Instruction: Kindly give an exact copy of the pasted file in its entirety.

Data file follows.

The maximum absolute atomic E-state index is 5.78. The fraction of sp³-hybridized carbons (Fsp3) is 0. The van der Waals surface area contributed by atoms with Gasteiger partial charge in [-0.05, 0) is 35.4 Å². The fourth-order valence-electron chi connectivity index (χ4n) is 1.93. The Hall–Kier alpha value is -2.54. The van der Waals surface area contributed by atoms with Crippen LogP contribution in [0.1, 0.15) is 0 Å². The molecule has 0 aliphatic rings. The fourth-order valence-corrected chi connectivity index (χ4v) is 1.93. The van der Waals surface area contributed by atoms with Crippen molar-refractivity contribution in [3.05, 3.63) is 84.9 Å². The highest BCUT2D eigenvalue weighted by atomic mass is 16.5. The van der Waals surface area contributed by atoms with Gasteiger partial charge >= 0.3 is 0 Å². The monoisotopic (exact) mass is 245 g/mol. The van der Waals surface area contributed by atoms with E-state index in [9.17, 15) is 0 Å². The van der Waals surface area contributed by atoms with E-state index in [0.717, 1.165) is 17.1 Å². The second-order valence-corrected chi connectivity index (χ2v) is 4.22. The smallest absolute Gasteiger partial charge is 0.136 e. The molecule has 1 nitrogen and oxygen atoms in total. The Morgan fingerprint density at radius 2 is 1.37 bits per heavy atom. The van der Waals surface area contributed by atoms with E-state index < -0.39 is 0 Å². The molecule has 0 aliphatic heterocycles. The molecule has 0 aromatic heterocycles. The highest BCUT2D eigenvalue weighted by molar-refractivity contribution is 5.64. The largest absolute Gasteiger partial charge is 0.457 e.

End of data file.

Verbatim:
The maximum absolute atomic E-state index is 5.78. The fraction of sp³-hybridized carbons (Fsp3) is 0. The van der Waals surface area contributed by atoms with Gasteiger partial charge in [-0.05, 0) is 35.4 Å². The fourth-order valence-electron chi connectivity index (χ4n) is 1.93. The Hall–Kier alpha value is -2.54. The van der Waals surface area contributed by atoms with Crippen LogP contribution in [0.1, 0.15) is 0 Å². The molecule has 0 aliphatic rings. The fourth-order valence-corrected chi connectivity index (χ4v) is 1.93. The van der Waals surface area contributed by atoms with Crippen molar-refractivity contribution in [3.05, 3.63) is 84.9 Å². The highest BCUT2D eigenvalue weighted by atomic mass is 16.5. The van der Waals surface area contributed by atoms with Gasteiger partial charge >= 0.3 is 0 Å². The monoisotopic (exact) mass is 245 g/mol. The van der Waals surface area contributed by atoms with E-state index in [9.17, 15) is 0 Å². The van der Waals surface area contributed by atoms with E-state index in [0.717, 1.165) is 17.1 Å². The second-order valence-corrected chi connectivity index (χ2v) is 4.22. The smallest absolute Gasteiger partial charge is 0.136 e. The molecule has 1 nitrogen and oxygen atoms in total. The Morgan fingerprint density at radius 2 is 1.37 bits per heavy atom. The van der Waals surface area contributed by atoms with E-state index < -0.39 is 0 Å². The molecule has 0 aliphatic heterocycles. The molecule has 0 aromatic heterocycles. The highest BCUT2D eigenvalue weighted by molar-refractivity contribution is 5.64. The largest absolute Gasteiger partial charge is 0.457 e.